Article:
Our text contains four commands. We find the first one at the beginning of verse 8: be self-controlled. We could also translate that as “be sober.” It refers to keeping a clear head, a life free of anything that might cause you to be fuzzyheaded and consequently have a lack of self-control. That includes alcohol, but lots of other things too. It’s no secret that when people drink excessively they lose self-control, but that can also happen with other things, including various addictions. What the Spirit says here is clear: believers have to steer well away from anything that would cause them to lose control over what they say, think and do. Because if they’re not in control, there’s somebody else waiting to take over and he does not have your best interests at heart. Satan wants you dead.

That also forms a reason to go with the second command in verse 8: be alert. We could also say: be vigilant or be watchful. God tells us that we’ve got to have our eyes open for what’s happening around us. Among other things, this means we have to know the kinds of situations where we have gotten into trouble in the past and where we could get into trouble again in the future. If we struggle with a certain sin, we should examine the circumstances in which we’ve given in to temptation in the past. We need to be alert so that we can watch for those circumstances and put a plan into action.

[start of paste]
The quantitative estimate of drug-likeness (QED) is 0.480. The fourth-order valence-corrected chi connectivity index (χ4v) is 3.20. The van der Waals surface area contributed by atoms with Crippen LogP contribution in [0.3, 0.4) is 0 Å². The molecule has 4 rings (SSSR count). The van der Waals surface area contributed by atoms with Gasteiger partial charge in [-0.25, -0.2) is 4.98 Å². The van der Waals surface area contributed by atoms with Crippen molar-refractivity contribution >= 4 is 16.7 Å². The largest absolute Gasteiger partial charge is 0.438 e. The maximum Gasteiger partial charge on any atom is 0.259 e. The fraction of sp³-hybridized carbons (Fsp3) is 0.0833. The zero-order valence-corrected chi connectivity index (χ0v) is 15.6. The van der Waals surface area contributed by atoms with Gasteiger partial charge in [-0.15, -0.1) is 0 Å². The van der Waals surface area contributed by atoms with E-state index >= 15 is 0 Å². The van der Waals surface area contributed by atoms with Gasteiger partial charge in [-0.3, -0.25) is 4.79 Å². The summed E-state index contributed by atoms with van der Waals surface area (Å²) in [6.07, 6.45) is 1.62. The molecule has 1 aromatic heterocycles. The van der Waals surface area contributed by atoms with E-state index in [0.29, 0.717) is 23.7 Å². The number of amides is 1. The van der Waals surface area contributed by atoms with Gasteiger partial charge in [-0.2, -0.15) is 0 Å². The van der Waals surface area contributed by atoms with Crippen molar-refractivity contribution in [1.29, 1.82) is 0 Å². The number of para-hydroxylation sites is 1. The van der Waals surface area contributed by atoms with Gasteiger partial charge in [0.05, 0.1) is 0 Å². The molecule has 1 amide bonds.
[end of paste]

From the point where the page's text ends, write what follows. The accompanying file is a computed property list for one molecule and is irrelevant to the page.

And the first and most important thing we can do is to pray. Listen to what the Lord Jesus says in Matthew 26:41, “Watch and pray so that you will not fall into temptation. The spirit is willing, but the body is weak.” When Christ said, “Watch” he used the same word that’s used in our text for “be alert.” He connected it with prayer. Why? Because in ourselves we are so weak that we can’t stand even for a moment. We need the Lord and His Spirit to strengthen us. If we’re going to be alert and watchful, we need to pray too. We need God’s strength. Without God’s grace for us in this, it’s a hopeless case. And the devil takes advantage of the situation. When we’re not alert, when our attention drifts, Satan is ready to jump in. He’s eager to devour those who have a spiritual attention deficit.